“We sat a little deeper: we got in kind of two blocks of four and the two guys up front, and tried to just keep them in front of us,” explained goalkeeper Joe Willis. “Tried to be hard to break down. Tried to be compact and not let any little slipped balls in through the middle, tried to force them wide and make crosses.I think we did a really good job of that today. On the other side, I think the set-pieces defending was incredible. We have a lot of guys who take pride in defending and keeping clean sheets. We have some warriors on that back line who were cleaning everything up on set pieces.”
“If you look at the fact that maybe we defended a little bit deeper than we usually would, but I wanted the group to try and manage the altitude, and to put ourselves in a better place to see the game out,” added Smith. “The guys worked the plan well, they defended terrifically. We just weren’t as bright as I think we would all like to have been with the ball.”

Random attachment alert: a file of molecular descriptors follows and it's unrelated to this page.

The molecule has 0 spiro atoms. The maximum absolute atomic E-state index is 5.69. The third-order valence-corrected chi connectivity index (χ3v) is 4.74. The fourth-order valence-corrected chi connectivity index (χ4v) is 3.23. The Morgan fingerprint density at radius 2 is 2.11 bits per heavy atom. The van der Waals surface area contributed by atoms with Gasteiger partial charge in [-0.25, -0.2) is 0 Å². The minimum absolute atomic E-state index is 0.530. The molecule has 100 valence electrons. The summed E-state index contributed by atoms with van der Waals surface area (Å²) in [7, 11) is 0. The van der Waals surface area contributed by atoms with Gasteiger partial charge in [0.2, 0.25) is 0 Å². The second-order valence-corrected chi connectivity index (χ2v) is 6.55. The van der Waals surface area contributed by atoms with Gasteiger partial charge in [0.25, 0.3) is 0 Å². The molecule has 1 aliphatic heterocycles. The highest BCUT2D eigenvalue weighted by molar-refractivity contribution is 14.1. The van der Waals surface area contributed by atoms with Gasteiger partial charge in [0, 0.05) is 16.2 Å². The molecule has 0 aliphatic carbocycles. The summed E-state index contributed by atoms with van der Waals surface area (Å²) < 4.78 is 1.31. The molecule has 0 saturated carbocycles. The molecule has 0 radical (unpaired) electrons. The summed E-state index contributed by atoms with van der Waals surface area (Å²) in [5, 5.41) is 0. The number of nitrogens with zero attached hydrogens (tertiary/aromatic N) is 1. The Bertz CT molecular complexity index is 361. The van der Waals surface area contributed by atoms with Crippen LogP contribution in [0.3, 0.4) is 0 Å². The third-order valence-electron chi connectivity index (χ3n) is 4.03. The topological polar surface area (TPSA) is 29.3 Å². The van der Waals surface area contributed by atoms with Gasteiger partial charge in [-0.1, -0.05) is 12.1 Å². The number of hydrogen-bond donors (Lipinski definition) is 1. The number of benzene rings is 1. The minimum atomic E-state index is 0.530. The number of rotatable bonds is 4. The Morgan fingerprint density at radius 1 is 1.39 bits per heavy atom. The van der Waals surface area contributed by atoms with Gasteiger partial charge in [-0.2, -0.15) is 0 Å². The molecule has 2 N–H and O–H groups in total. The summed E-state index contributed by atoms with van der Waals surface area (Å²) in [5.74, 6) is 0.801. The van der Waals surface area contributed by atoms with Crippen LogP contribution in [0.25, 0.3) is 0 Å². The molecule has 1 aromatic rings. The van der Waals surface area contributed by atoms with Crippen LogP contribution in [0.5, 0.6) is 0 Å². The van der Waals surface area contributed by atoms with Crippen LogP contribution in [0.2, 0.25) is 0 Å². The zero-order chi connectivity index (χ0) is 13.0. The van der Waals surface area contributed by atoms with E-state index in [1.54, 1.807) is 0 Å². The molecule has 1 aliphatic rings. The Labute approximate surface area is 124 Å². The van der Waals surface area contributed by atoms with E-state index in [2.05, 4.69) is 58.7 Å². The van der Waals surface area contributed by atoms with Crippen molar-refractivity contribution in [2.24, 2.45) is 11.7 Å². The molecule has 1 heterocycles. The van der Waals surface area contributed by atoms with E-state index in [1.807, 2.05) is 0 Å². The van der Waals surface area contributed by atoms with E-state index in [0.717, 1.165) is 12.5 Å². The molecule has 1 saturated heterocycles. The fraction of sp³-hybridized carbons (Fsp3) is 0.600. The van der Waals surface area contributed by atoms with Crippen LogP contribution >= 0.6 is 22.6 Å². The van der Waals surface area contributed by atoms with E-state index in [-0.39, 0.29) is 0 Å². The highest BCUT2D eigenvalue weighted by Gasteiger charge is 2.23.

Nashville’s 2020 success was built upon one of the best defenses in the league. This year’s edition got off to a rough start, allowing four goals in the opening pair of games against offensively-inept FC Cincinnati (Attendance FC didn’t find the back of the net again until three games later) and CF Montreal. However, NSC’s shutout streak stretched to 297 minutes – more than three and a half full games – and it’s clear that the defense is back.
Indeed, until the dying embers of the game, when RSL defender Erik Holt bounced a doorstep header well over Willis’s net, Nashville generated the best chances of the match. Randall Leal putting two shots on-target and Jhonder Cádiz also drawing a save from Ochoa after entering as a second-half substitute.
In a defense-first battle, Nashville’s unheralded defensive engine room Alex Muyl – who promised earlier in the week that he’d run the greatest distance of any player on the pitch – picked up a 50th-minute yellow card and was pulled off the field to avoid a second-yellow. Enter MLS rookie (second-year pro) Luke Haakenson, who didn’t miss a beat while providing a facsimile of Muyl’s defensive bite – and a bit more technical ability on offense.